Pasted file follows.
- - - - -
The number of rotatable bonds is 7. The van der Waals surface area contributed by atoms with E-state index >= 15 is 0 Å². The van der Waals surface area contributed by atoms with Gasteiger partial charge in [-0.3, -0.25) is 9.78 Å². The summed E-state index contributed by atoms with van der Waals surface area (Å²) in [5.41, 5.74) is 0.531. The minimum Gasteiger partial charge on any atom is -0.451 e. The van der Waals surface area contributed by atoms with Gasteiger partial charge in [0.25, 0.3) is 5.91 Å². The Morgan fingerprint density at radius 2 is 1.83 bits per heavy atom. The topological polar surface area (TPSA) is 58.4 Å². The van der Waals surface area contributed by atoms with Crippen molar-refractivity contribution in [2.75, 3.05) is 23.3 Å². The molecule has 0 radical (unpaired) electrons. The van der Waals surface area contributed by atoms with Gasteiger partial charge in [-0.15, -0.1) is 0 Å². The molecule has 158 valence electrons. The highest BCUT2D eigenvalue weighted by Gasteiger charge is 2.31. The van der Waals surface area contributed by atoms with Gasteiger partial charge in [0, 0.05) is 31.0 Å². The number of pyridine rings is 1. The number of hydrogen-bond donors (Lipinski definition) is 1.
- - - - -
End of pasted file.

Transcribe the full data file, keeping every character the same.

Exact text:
The number of rotatable bonds is 7. The van der Waals surface area contributed by atoms with E-state index >= 15 is 0 Å². The van der Waals surface area contributed by atoms with Gasteiger partial charge in [-0.3, -0.25) is 9.78 Å². The summed E-state index contributed by atoms with van der Waals surface area (Å²) in [5.41, 5.74) is 0.531. The minimum Gasteiger partial charge on any atom is -0.451 e. The van der Waals surface area contributed by atoms with Gasteiger partial charge in [0.25, 0.3) is 5.91 Å². The Morgan fingerprint density at radius 2 is 1.83 bits per heavy atom. The topological polar surface area (TPSA) is 58.4 Å². The van der Waals surface area contributed by atoms with Crippen molar-refractivity contribution in [2.75, 3.05) is 23.3 Å². The molecule has 0 radical (unpaired) electrons. The van der Waals surface area contributed by atoms with Gasteiger partial charge in [-0.15, -0.1) is 0 Å². The molecule has 158 valence electrons. The highest BCUT2D eigenvalue weighted by Gasteiger charge is 2.31. The van der Waals surface area contributed by atoms with Gasteiger partial charge in [0, 0.05) is 31.0 Å². The number of pyridine rings is 1. The number of hydrogen-bond donors (Lipinski definition) is 1.